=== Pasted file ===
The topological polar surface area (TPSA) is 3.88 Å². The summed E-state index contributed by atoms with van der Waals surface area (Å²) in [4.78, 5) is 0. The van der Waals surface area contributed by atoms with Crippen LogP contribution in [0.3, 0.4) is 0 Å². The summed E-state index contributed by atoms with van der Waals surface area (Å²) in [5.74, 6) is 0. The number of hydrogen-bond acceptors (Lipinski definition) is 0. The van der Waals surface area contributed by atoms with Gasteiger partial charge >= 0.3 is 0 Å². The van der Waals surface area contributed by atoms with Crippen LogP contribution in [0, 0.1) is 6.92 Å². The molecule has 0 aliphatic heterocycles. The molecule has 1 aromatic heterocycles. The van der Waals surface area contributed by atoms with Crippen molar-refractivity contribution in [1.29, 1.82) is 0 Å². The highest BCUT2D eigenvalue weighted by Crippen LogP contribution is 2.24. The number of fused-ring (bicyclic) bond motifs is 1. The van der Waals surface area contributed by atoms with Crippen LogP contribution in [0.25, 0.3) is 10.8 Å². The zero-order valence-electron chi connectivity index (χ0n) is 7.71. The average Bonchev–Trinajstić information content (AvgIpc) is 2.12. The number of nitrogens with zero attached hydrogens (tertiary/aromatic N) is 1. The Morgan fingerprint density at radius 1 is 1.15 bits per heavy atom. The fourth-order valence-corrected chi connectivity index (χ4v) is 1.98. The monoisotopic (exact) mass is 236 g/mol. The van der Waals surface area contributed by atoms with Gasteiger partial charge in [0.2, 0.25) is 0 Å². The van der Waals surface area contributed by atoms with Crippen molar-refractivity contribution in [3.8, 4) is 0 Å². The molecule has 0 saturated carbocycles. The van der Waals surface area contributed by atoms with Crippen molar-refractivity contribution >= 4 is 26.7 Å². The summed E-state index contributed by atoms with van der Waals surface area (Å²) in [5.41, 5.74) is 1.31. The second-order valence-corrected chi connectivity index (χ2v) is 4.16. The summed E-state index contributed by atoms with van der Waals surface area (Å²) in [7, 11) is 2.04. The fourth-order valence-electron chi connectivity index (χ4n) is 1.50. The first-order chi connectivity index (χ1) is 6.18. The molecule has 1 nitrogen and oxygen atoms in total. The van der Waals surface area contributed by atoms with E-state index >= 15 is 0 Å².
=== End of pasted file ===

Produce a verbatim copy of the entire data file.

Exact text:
The topological polar surface area (TPSA) is 3.88 Å². The summed E-state index contributed by atoms with van der Waals surface area (Å²) in [4.78, 5) is 0. The van der Waals surface area contributed by atoms with Crippen LogP contribution in [0.3, 0.4) is 0 Å². The summed E-state index contributed by atoms with van der Waals surface area (Å²) in [5.74, 6) is 0. The number of hydrogen-bond acceptors (Lipinski definition) is 0. The van der Waals surface area contributed by atoms with Gasteiger partial charge >= 0.3 is 0 Å². The van der Waals surface area contributed by atoms with Crippen LogP contribution in [0, 0.1) is 6.92 Å². The molecule has 0 aliphatic heterocycles. The molecule has 1 aromatic heterocycles. The van der Waals surface area contributed by atoms with Crippen molar-refractivity contribution in [1.29, 1.82) is 0 Å². The highest BCUT2D eigenvalue weighted by Crippen LogP contribution is 2.24. The number of fused-ring (bicyclic) bond motifs is 1. The van der Waals surface area contributed by atoms with Crippen LogP contribution in [0.25, 0.3) is 10.8 Å². The zero-order valence-electron chi connectivity index (χ0n) is 7.71. The average Bonchev–Trinajstić information content (AvgIpc) is 2.12. The number of nitrogens with zero attached hydrogens (tertiary/aromatic N) is 1. The Morgan fingerprint density at radius 1 is 1.15 bits per heavy atom. The fourth-order valence-corrected chi connectivity index (χ4v) is 1.98. The monoisotopic (exact) mass is 236 g/mol. The van der Waals surface area contributed by atoms with Gasteiger partial charge in [0.2, 0.25) is 0 Å². The van der Waals surface area contributed by atoms with Crippen molar-refractivity contribution in [3.8, 4) is 0 Å². The molecule has 0 saturated carbocycles. The van der Waals surface area contributed by atoms with Crippen molar-refractivity contribution >= 4 is 26.7 Å². The summed E-state index contributed by atoms with van der Waals surface area (Å²) in [5.41, 5.74) is 1.31. The second-order valence-corrected chi connectivity index (χ2v) is 4.16. The summed E-state index contributed by atoms with van der Waals surface area (Å²) in [7, 11) is 2.04. The fourth-order valence-electron chi connectivity index (χ4n) is 1.50. The first-order chi connectivity index (χ1) is 6.18. The molecule has 1 nitrogen and oxygen atoms in total. The van der Waals surface area contributed by atoms with E-state index >= 15 is 0 Å².